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Ireland: case of brain-damaged man in prison "far from rare"

The Director of the Central Mental Hospital has said the case of a brain-damaged homeless man in prison is “far from rare”.

Professor Harry Kennedy said there is a caseload of around 250 people in the prisons with severe mental illnesses or disorders.

Yesterday, the President of the High Court, Mr Justice Peter Kelly, said it was “staggering” that a homeless brain-damaged man, who is being held on remand in Mountjoy Prison, has been in the prison’s high dependency unit for a year, despite persistent reports that he was of unsound mind and needed residential care.

Speaking to RTÉ’s Today with Sean O’Rourke, Prof Kennedy said: “That is about 6% of everyone in prison at the moment, 3% of those who come through the doors have those needs.That is about 300 people a year.”

He said there is a need for joined-up thinking is the issue.

“Prisons are not hospitals. We do as much as we possibly can. Prisons are very, very caring compared to how I remember when I started doing this work 30 years ago, but the lack of joined-up thinking is a problem.”

Meanwhile, the Irish Penal Reform Trust has described the man’s case as a “social policy failure” and said adequate care should be provided to him.

It also called for an end to prisons being used to “warehouse the effects of social policy failures”.

The court heard yesterday that the man cannot be discharged because he would be at risk. He was described as having filthy feet and a rare nail disease not seen in Ireland in decades. His bed linen in the high dependency unit of Mountjoy Prison, was filthy and had not been changed in months, the court heard.

In a statement, Minister for Justice Charlie Flanagan said: “When I became aware of this disturbing case I sought an urgent report from the Prison Service.”

He said he awaits that report and said he also spoken with the Governor of Mountjoy.

Mr Flanagan added: “I intend to discuss the case as a matter of urgency with my cabinet colleague Simon Harris. I am constrained in what I can say further as the matter is subject to court proceedings.”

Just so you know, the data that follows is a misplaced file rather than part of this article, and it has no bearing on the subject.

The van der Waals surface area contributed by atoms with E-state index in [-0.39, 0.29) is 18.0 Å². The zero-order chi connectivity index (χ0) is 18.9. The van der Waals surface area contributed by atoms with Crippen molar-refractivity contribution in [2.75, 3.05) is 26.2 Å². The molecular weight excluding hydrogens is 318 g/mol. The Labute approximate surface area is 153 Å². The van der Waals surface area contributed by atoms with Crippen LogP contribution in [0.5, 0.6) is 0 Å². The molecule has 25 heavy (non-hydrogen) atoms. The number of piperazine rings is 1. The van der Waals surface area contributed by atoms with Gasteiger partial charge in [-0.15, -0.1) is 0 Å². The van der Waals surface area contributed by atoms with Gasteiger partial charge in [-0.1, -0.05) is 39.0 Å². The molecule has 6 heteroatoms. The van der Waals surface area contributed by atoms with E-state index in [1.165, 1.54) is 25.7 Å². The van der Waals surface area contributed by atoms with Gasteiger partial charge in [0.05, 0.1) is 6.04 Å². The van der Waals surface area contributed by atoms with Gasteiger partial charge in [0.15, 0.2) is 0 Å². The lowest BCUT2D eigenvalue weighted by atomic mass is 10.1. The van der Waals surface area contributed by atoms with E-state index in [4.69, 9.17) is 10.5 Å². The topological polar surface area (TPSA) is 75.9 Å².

The Health Service Executive said it would be inappropriate to comment at this time as the matter was still before the courts.

On RTÉ’s Morning Ireland, Fíona Ní Chinnéide of the Irish Penal Reform Trust, said too many people were being held in prisons who should be in therapeutic and psychiatric settings.

She said while they do not know the prevalence of people with mental health issues and disabilities in the prison system, the most recent detailed analysis found 16% of men on remand and 27% of men under sentence had mental health issues or mental illness. For women, she said it was higher, with 41% of women on remand with mental health issues or illness.

Ms Ní Chinnéide said: “Prison is being used to warehouse the effects of social policy failures and that has to stop.”

She said while she welcomes the Minister for Justice’s statement that he intends to discuss this particular case urgently with the Minister for Health, she said a lack of joined-up thinking across Government departments was the root of the problem.

She said a high level taskforce across the Department of Health, Department of Justice, the HSE, the courts, An Garda Síochána and other agencies was needed and that it should be led by the Department of An Taoiseach.

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